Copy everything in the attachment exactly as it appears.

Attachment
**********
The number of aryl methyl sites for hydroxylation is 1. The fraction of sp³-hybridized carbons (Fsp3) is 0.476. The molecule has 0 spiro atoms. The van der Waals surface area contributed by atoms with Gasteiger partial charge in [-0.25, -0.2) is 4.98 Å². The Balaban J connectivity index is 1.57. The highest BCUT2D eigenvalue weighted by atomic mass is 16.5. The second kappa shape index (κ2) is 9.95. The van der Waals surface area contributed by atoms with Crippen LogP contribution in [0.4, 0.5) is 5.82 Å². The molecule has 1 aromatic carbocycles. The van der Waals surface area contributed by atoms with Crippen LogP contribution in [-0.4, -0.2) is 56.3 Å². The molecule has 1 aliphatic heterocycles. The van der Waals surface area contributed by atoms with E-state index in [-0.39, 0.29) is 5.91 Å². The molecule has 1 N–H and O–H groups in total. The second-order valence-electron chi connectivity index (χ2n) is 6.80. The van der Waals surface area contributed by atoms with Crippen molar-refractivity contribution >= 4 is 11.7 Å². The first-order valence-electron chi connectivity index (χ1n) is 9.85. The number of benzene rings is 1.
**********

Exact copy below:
The number of aryl methyl sites for hydroxylation is 1. The fraction of sp³-hybridized carbons (Fsp3) is 0.476. The molecule has 0 spiro atoms. The van der Waals surface area contributed by atoms with Gasteiger partial charge in [-0.25, -0.2) is 4.98 Å². The Balaban J connectivity index is 1.57. The highest BCUT2D eigenvalue weighted by atomic mass is 16.5. The second kappa shape index (κ2) is 9.95. The van der Waals surface area contributed by atoms with Crippen LogP contribution in [0.4, 0.5) is 5.82 Å². The molecule has 1 aromatic carbocycles. The van der Waals surface area contributed by atoms with Crippen LogP contribution in [-0.4, -0.2) is 56.3 Å². The molecule has 1 aliphatic heterocycles. The van der Waals surface area contributed by atoms with E-state index in [-0.39, 0.29) is 5.91 Å². The molecule has 1 N–H and O–H groups in total. The second-order valence-electron chi connectivity index (χ2n) is 6.80. The van der Waals surface area contributed by atoms with Crippen molar-refractivity contribution >= 4 is 11.7 Å². The first-order valence-electron chi connectivity index (χ1n) is 9.85. The number of benzene rings is 1.